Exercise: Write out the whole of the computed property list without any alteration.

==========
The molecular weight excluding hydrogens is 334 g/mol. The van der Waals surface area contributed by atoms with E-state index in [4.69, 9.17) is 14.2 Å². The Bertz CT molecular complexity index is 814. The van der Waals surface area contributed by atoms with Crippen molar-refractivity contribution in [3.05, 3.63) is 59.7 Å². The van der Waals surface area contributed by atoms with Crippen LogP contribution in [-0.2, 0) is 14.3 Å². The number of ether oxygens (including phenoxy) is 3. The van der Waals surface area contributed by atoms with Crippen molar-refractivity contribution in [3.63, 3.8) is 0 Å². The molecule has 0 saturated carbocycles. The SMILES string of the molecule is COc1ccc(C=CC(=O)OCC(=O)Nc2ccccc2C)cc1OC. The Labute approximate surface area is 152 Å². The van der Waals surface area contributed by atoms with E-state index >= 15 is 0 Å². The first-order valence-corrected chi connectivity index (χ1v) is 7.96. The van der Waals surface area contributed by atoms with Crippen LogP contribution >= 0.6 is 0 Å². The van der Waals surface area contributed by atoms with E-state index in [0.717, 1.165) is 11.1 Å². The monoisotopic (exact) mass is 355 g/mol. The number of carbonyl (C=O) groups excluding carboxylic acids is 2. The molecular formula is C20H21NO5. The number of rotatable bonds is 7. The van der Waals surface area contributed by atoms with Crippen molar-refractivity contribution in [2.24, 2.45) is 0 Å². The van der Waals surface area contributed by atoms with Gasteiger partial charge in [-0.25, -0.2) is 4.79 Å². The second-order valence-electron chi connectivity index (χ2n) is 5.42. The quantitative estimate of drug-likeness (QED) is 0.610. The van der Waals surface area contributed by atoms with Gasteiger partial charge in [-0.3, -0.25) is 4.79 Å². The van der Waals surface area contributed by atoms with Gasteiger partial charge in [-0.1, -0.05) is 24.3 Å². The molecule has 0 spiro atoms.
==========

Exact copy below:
The molecular weight excluding hydrogens is 334 g/mol. The van der Waals surface area contributed by atoms with E-state index in [4.69, 9.17) is 14.2 Å². The Bertz CT molecular complexity index is 814. The van der Waals surface area contributed by atoms with Crippen molar-refractivity contribution in [3.05, 3.63) is 59.7 Å². The van der Waals surface area contributed by atoms with Crippen LogP contribution in [-0.2, 0) is 14.3 Å². The number of ether oxygens (including phenoxy) is 3. The van der Waals surface area contributed by atoms with Crippen molar-refractivity contribution in [3.63, 3.8) is 0 Å². The molecule has 0 saturated carbocycles. The SMILES string of the molecule is COc1ccc(C=CC(=O)OCC(=O)Nc2ccccc2C)cc1OC. The Labute approximate surface area is 152 Å². The van der Waals surface area contributed by atoms with E-state index >= 15 is 0 Å². The first-order valence-corrected chi connectivity index (χ1v) is 7.96. The van der Waals surface area contributed by atoms with Crippen LogP contribution >= 0.6 is 0 Å². The van der Waals surface area contributed by atoms with E-state index in [0.717, 1.165) is 11.1 Å². The monoisotopic (exact) mass is 355 g/mol. The number of carbonyl (C=O) groups excluding carboxylic acids is 2. The molecular formula is C20H21NO5. The number of rotatable bonds is 7. The van der Waals surface area contributed by atoms with Crippen molar-refractivity contribution in [2.24, 2.45) is 0 Å². The van der Waals surface area contributed by atoms with Gasteiger partial charge in [-0.25, -0.2) is 4.79 Å². The second-order valence-electron chi connectivity index (χ2n) is 5.42. The quantitative estimate of drug-likeness (QED) is 0.610. The van der Waals surface area contributed by atoms with Gasteiger partial charge in [-0.3, -0.25) is 4.79 Å². The van der Waals surface area contributed by atoms with Gasteiger partial charge in [-0.1, -0.05) is 24.3 Å². The molecule has 0 spiro atoms.